Although recent data supports that they are decreasing in frequency across all sectors, work related incidents resulting in employee injuries and fatalities are unavoidable in the construction industry. Even though the industry has done, and continues to do, a much better job focusing on worker safety, the reality is due to the nature of the work and the environment in which it takes place. Construction has been deemed one of the most dangerous industries in the United States. From the more common incidents that require simple medical treatment on site to the rarely occurring fatal incidents, like OSHA’s “Fatal Four,” the type and severity of workplace injuries on construction sites has, and will for the foreseeable future, span the spectrum.
Four Signs It Might Be Time to Re-evaluate Your Approach to Handling Workplace Incidents
1. Undefined Plan
Perhaps the most simple and important, yet often overlooked, practice to effectively handle investigating incidents that have the potential to involve OSHA investigations or implicate workers’ compensation laws is to have a written plan in place before the incident occurs. It is critical that the investigation begin as soon as the appropriate medical care has been rendered and the scene has been safely secured. Time is of the essence in these situations.
Solution: The age-old adage “prior planning prevents poor performance” remains true, even in the context of investigating workplace incidents. The only way to effectively operate in this manner is to have a plan in place beforehand that every member of the team understands and has practiced. That way, when the incident occurs everyone understands his or her role, why it is important, and the plan can be executed. This will pay dividends later down the line once the lawyers, OSHA investigators, or any other third-parties become involved with the incident. There are many “best practice” articles discussing the mechanics of exactly what should be done, but it starts with having a plan.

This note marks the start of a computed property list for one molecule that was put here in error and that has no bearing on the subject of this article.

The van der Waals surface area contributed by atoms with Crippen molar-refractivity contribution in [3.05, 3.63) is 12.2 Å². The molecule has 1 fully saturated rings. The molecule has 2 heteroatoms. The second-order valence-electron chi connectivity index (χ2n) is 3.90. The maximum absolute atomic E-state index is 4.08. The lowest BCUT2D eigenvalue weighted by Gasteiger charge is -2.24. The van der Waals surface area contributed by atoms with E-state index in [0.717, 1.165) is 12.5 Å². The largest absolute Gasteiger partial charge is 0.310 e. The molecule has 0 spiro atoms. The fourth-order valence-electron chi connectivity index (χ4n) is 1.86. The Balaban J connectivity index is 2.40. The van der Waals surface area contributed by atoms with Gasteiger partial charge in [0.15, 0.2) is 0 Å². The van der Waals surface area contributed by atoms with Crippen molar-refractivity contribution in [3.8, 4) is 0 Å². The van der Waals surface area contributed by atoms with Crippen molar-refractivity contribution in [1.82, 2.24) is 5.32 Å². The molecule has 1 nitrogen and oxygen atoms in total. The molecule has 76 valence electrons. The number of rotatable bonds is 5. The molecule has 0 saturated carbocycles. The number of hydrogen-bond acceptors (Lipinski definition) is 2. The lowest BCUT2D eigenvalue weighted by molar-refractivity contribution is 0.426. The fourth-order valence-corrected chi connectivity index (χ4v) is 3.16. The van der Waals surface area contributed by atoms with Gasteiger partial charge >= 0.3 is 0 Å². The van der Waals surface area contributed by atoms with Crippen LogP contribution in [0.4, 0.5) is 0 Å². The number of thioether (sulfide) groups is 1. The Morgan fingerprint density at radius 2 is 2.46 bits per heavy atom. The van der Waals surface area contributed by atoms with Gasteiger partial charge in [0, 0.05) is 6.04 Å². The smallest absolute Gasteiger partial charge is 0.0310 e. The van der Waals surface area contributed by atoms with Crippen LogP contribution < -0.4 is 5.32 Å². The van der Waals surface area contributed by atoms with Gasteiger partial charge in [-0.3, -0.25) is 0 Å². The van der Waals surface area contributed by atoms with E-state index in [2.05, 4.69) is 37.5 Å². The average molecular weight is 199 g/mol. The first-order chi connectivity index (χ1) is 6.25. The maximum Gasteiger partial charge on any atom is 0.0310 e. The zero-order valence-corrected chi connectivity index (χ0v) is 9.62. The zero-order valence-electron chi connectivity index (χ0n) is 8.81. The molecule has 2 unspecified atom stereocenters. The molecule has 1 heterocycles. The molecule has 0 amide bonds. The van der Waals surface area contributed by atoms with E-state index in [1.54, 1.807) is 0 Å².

2. Lack of Documented Evidence
For those incidents that eventually end up as legal claims and work their way through the court or arbitral process, it most likely will be years before the evidence is ever put before a jury or other fact finder so that a final decision can be rendered. In many instances, by the time the case makes its way to the discovery phase where documents are exchanged for the first time and depositions of the witnesses are ready to be taken, the witnesses who possess the firsthand knowledge of the incident are no longer employed, have left the area, or for one reason or another cannot be located so that their testimony can be secured for trial.
Solution: One of the very first tasks employers should do, and rightfully so, to investigate an incident is to gather and generate pertinent materials related to the incident as close in time to the incident as possible. The importance of generating good, quality photographs and video of the scene and involved equipment as quickly as possible to capture the evidence cannot be overstated. The more evidence that is available to help adjudicate the dispute the better, generally speaking. This is particularly true in situations where the injury was caused by or involved a piece of equipment. There are times, often at no fault of anyone, where the equipment, which is a critical piece of evidence, for whatever reason, becomes unavailable at some point after the incident. This can be problematic in situations where the injured employee’s attorneys and/or experts did not have an opportunity to inspect the equipment, and often this will result in a claim for spoliation of evidence. Even if, in the best-case scenario, the judge or arbitrator eventually rejects the spoliation claim, having to engage in that fight will unnecessarily increase the cost of defense. Having good, quality photographs and video of the equipment can help alleviate these concerns.